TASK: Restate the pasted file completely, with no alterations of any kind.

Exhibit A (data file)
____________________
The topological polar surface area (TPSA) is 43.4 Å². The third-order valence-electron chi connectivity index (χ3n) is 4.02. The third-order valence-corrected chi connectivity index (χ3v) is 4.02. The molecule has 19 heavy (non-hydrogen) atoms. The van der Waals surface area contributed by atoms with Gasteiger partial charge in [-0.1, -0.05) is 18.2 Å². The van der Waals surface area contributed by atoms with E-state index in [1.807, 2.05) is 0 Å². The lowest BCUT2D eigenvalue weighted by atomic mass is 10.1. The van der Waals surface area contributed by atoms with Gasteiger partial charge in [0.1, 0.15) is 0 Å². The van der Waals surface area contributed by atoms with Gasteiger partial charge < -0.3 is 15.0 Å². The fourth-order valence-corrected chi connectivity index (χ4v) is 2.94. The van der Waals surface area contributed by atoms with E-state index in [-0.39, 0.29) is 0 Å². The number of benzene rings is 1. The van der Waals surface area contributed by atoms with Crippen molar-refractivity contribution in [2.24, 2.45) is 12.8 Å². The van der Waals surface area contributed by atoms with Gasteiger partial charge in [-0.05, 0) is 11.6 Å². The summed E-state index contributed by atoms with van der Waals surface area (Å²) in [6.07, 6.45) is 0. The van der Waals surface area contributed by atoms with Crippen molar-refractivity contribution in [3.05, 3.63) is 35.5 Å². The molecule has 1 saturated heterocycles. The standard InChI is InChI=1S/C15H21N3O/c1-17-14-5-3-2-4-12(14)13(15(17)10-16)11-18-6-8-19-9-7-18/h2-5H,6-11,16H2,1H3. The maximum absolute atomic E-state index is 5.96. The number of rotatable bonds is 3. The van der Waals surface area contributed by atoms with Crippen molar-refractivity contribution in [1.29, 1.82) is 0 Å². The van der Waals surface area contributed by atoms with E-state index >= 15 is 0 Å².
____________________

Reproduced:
The topological polar surface area (TPSA) is 43.4 Å². The third-order valence-electron chi connectivity index (χ3n) is 4.02. The third-order valence-corrected chi connectivity index (χ3v) is 4.02. The molecule has 19 heavy (non-hydrogen) atoms. The van der Waals surface area contributed by atoms with Gasteiger partial charge in [-0.1, -0.05) is 18.2 Å². The van der Waals surface area contributed by atoms with E-state index in [1.807, 2.05) is 0 Å². The lowest BCUT2D eigenvalue weighted by atomic mass is 10.1. The van der Waals surface area contributed by atoms with Gasteiger partial charge in [0.1, 0.15) is 0 Å². The van der Waals surface area contributed by atoms with Gasteiger partial charge < -0.3 is 15.0 Å². The fourth-order valence-corrected chi connectivity index (χ4v) is 2.94. The van der Waals surface area contributed by atoms with E-state index in [-0.39, 0.29) is 0 Å². The number of benzene rings is 1. The van der Waals surface area contributed by atoms with Crippen molar-refractivity contribution in [2.24, 2.45) is 12.8 Å². The van der Waals surface area contributed by atoms with Gasteiger partial charge in [-0.05, 0) is 11.6 Å². The summed E-state index contributed by atoms with van der Waals surface area (Å²) in [6.07, 6.45) is 0. The van der Waals surface area contributed by atoms with Crippen molar-refractivity contribution in [3.05, 3.63) is 35.5 Å². The molecule has 1 saturated heterocycles. The standard InChI is InChI=1S/C15H21N3O/c1-17-14-5-3-2-4-12(14)13(15(17)10-16)11-18-6-8-19-9-7-18/h2-5H,6-11,16H2,1H3. The maximum absolute atomic E-state index is 5.96. The number of rotatable bonds is 3. The van der Waals surface area contributed by atoms with Crippen molar-refractivity contribution in [1.29, 1.82) is 0 Å². The van der Waals surface area contributed by atoms with E-state index >= 15 is 0 Å².